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Russia’s leading natural gas and LNG exporters, Gazprom and Novatek, have taken the first tentative steps towards redirecting their sales volumes to the East as Moscow’s standoff with the West over the war in Ukraine continues.

State-run Gazprom has started construction of the over 800 kilometer Belogorsk-Khabarovsk gas pipeline in Russia’s Far East, the first stage of a larger project to connect its eastern pipelines with gas fields in West Siberia, a region which was traditionally used to supply Europe. Belogorsk-Khabarovsk, expected to be completed in 2029, will connect the 48 billion cubic meter per year Power of Siberia and 22 Bcm/yr Sakhalin-Khabarovsk-Vladivostok pipelines, which will ensure flexibility of supplies to China under the 10 Bcm/yr “Far Eastern route” contract signed in February 2022.

Gazprom seeks to start Far Eastern route supplies in 2027, although that will depend on the readiness of the company’s resource base offshore Sakhalin Island. Power of Siberia, launched in 2019, supplied 22.7 Bcm to China last year and should ramp up to its full export capacity of 38 Bcm/yr next year. To increase supplies further, Gazprom still needs to add looping along the Power of Siberia line.

Gazprom Courts China

The Belogorsk-Khabarovsk pipeline is the first stage of the massive Eastern Gas Supply System development, a part of Gazprom’s long-term goal to redirect its vast resources located in West Siberia to growing markets in Asia. The state gas export monopoly is maintaining the construction of its eastern pipelines at the top of its investment priorities despite weaker financial results from lower piped exports, falling global gas prices and higher domestic taxes.

The main thrust of the new export strategy is the planned 2,700 km Power of Siberia 2 that will run from West Siberia to the Mongolian border and will be connected to the existing Power of Siberia pipeline at the Kovyktinskoye field in East Siberia. Gazprom is in final stages of determining the route for the pipeline, even though it has yet to sign a firm gas supply contract with China, which it wants to buy 50 Bcm/yr from the pipeline to be delivered via Mongolia.

China is in no rush to clinch the deal, as it is weighing its long-term gas demand and continues to believe it holds a strong bargaining position due to Moscow’s limited export alternatives. The Power of Siberia 2 deal would raise Gazprom’s pipeline gas export portfolio in China to almost 100 Bcm/yr, but will likely only start by the end of the decade and ramp up by the mid-2030s. The Gas Exporting Countries Forum said in a recent 2050 global gas outlook it expects the pipeline to be operational by 2033.

Gazprom is basing its Asia-focused export strategy on a long-term forecast expecting a tripling of the GDP of the Asia-Pacific region over the next 30 years and a doubling of the region’s gas consumption to over 1.6 trillion cubic meters per year by 2050, Gazprom’s Deputy CEO in charge of strategy, Oleg Aksyutin, wrote in a recent article for the company’s in-house magazine. Gazprom’s wider strategy also prioritizes the development of the domestic Russian gas market and the expansion of its LNG export capacity, according to Aksyutin.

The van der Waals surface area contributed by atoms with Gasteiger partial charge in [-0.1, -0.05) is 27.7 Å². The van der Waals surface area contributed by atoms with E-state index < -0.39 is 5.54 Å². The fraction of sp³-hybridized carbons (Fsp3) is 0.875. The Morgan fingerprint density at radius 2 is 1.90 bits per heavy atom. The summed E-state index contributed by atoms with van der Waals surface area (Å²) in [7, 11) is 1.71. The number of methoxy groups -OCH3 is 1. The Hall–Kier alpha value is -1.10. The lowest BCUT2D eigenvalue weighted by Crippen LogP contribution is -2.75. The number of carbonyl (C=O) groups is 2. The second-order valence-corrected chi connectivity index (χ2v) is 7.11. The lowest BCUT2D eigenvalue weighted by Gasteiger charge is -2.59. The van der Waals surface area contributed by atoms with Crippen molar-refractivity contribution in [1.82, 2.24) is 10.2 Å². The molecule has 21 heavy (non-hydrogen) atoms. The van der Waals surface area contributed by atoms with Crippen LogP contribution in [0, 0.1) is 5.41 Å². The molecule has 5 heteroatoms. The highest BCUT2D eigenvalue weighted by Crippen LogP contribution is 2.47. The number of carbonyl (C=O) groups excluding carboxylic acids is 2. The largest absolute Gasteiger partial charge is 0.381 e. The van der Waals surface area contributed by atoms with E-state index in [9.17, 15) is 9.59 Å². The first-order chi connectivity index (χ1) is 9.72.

Novatek Moves Northwest

Russia’s privately owned LNG champion, Novatek, has also started construction of a 1,300 km, 41.2 Bcm/yr gas pipeline in northwestern Russia, planned to supply its next large LNG project, the 20.4 million ton per year Murmansk LNG plant.

Back in 2017, Novatek’s long-term strategy called for a 57 million-70 million ton/yr LNG export capacity buildout by 2030 on the Yamal and Gydan peninsulas. But after EU technology sanctions introduced in 2022 complicated the construction of the 19.8 million ton/yr Arctic LNG 2, its second project in the region, and associated ice-class LNG tankers, Novatek was forced to move its next planned project to another location. Last year’s US sanctions targeting the Arctic LNG 2 project company further complicated Novatek’s Arctic plans. The company’s first Arctic project launched in 2017, the 20 million-plus ton/yr Yamal LNG, is not blacklisted by international sanctions.

All of Russia’s LNG projects located in the Arctic face an expected deficit of ice-class tankers needed to ship volumes from the region. The lack of available tankers, as well as the sanction risks for shareholders and buyers, has resulted in the delay of commercial shipments from Arctic LNG 2’s first 6.6 million ton/yr train, initially planned to start shipping in mid-January. In the ice-free port of Murmansk, however, Novatek can use conventional tankers that are cheaper and easier to build amid the international sanctions against Russia’s shipbuilding industry.

Arctic LNG 2 is not expected to receive all the 21 ice-class tankers ordered in Russia and South Korea, prompting some observers to suggest that Novatek might opt to repurpose the third train of Arctic LNG 2 for Murmansk LNG.

The proximity of the Novatek Murmansk construction center is another factor behind Novatek’s strategic shift toward LNG production in northwestern Russia. Novatek is now building the second and third trains of Arctic LNG 2 at its LNG construction center in the Murmansk region.

Another advantage of the new location is that Novatek is seeking to use electricity from the Kola nuclear plant in the Murmansk region, avoiding the need to procure gas turbines for power generation needed in the Arctic, which are difficult to come by due to EU technology sanctions against the Russian LNG industry.

Prospects are also uncertain for the 6 million ton/yr Obsky LNG project on the Yamal Peninsula, where Novatek has targeted a final investment decision for this year.

Source:Russian Gas Giants Inch Toward Asia-Focused Export Base

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